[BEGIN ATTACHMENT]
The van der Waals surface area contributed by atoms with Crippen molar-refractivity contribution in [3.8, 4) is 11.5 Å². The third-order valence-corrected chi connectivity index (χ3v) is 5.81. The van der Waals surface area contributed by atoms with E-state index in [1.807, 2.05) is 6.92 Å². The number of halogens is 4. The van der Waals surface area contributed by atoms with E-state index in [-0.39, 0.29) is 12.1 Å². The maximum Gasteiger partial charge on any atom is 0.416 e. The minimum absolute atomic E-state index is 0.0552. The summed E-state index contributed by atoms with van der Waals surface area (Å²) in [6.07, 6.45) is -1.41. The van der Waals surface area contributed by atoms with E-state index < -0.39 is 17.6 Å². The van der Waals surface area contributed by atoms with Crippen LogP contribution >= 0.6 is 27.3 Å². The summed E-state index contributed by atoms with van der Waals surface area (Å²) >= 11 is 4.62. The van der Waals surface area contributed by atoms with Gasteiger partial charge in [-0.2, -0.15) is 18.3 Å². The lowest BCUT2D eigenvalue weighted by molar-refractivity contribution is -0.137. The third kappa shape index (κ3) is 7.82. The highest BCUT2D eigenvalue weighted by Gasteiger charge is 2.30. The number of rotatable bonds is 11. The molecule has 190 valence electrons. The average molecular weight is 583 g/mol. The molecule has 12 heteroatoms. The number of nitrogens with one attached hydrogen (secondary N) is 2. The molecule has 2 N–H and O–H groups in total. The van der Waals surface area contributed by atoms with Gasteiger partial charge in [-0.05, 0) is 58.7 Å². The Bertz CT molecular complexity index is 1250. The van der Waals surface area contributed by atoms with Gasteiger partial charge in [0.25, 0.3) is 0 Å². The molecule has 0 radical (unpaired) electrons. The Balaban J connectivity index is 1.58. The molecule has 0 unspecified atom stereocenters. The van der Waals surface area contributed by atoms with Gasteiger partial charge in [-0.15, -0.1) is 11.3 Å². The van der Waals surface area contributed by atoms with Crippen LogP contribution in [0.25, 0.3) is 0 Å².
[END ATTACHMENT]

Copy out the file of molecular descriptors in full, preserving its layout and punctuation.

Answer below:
The van der Waals surface area contributed by atoms with Crippen molar-refractivity contribution in [3.8, 4) is 11.5 Å². The third-order valence-corrected chi connectivity index (χ3v) is 5.81. The van der Waals surface area contributed by atoms with E-state index in [1.807, 2.05) is 6.92 Å². The number of halogens is 4. The van der Waals surface area contributed by atoms with E-state index in [-0.39, 0.29) is 12.1 Å². The maximum Gasteiger partial charge on any atom is 0.416 e. The minimum absolute atomic E-state index is 0.0552. The summed E-state index contributed by atoms with van der Waals surface area (Å²) in [6.07, 6.45) is -1.41. The van der Waals surface area contributed by atoms with E-state index < -0.39 is 17.6 Å². The van der Waals surface area contributed by atoms with Crippen LogP contribution >= 0.6 is 27.3 Å². The summed E-state index contributed by atoms with van der Waals surface area (Å²) >= 11 is 4.62. The van der Waals surface area contributed by atoms with Gasteiger partial charge in [-0.2, -0.15) is 18.3 Å². The lowest BCUT2D eigenvalue weighted by molar-refractivity contribution is -0.137. The third kappa shape index (κ3) is 7.82. The highest BCUT2D eigenvalue weighted by Gasteiger charge is 2.30. The number of rotatable bonds is 11. The molecule has 190 valence electrons. The average molecular weight is 583 g/mol. The molecule has 12 heteroatoms. The number of nitrogens with one attached hydrogen (secondary N) is 2. The molecule has 2 N–H and O–H groups in total. The van der Waals surface area contributed by atoms with Gasteiger partial charge in [-0.05, 0) is 58.7 Å². The Bertz CT molecular complexity index is 1250. The van der Waals surface area contributed by atoms with Gasteiger partial charge in [0.25, 0.3) is 0 Å². The molecule has 0 radical (unpaired) electrons. The Balaban J connectivity index is 1.58. The molecule has 0 unspecified atom stereocenters. The van der Waals surface area contributed by atoms with Gasteiger partial charge in [-0.15, -0.1) is 11.3 Å². The van der Waals surface area contributed by atoms with Crippen LogP contribution in [0.25, 0.3) is 0 Å².